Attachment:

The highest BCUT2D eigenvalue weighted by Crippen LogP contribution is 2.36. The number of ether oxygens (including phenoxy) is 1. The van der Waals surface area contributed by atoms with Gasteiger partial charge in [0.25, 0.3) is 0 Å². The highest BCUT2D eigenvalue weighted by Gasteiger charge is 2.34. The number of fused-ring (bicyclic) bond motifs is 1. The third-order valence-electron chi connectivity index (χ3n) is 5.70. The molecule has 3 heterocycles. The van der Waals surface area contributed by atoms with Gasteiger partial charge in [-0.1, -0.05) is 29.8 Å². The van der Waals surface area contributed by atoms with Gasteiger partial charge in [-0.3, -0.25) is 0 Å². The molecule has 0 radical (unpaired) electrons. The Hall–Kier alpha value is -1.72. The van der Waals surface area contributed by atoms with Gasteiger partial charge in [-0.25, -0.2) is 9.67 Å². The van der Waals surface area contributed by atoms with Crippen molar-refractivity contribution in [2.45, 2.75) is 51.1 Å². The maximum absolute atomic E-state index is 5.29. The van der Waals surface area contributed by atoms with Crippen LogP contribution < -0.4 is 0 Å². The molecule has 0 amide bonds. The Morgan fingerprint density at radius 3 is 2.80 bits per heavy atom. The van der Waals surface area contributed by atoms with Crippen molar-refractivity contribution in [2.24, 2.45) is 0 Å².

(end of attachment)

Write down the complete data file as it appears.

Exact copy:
The highest BCUT2D eigenvalue weighted by Crippen LogP contribution is 2.36. The number of ether oxygens (including phenoxy) is 1. The van der Waals surface area contributed by atoms with Gasteiger partial charge in [0.25, 0.3) is 0 Å². The highest BCUT2D eigenvalue weighted by Gasteiger charge is 2.34. The number of fused-ring (bicyclic) bond motifs is 1. The third-order valence-electron chi connectivity index (χ3n) is 5.70. The molecule has 3 heterocycles. The van der Waals surface area contributed by atoms with Gasteiger partial charge in [-0.1, -0.05) is 29.8 Å². The van der Waals surface area contributed by atoms with Gasteiger partial charge in [-0.3, -0.25) is 0 Å². The molecule has 0 radical (unpaired) electrons. The Hall–Kier alpha value is -1.72. The van der Waals surface area contributed by atoms with Gasteiger partial charge in [-0.25, -0.2) is 9.67 Å². The van der Waals surface area contributed by atoms with Crippen molar-refractivity contribution in [2.45, 2.75) is 51.1 Å². The maximum absolute atomic E-state index is 5.29. The van der Waals surface area contributed by atoms with Crippen LogP contribution < -0.4 is 0 Å². The molecule has 0 amide bonds. The Morgan fingerprint density at radius 3 is 2.80 bits per heavy atom. The van der Waals surface area contributed by atoms with Crippen molar-refractivity contribution in [2.24, 2.45) is 0 Å².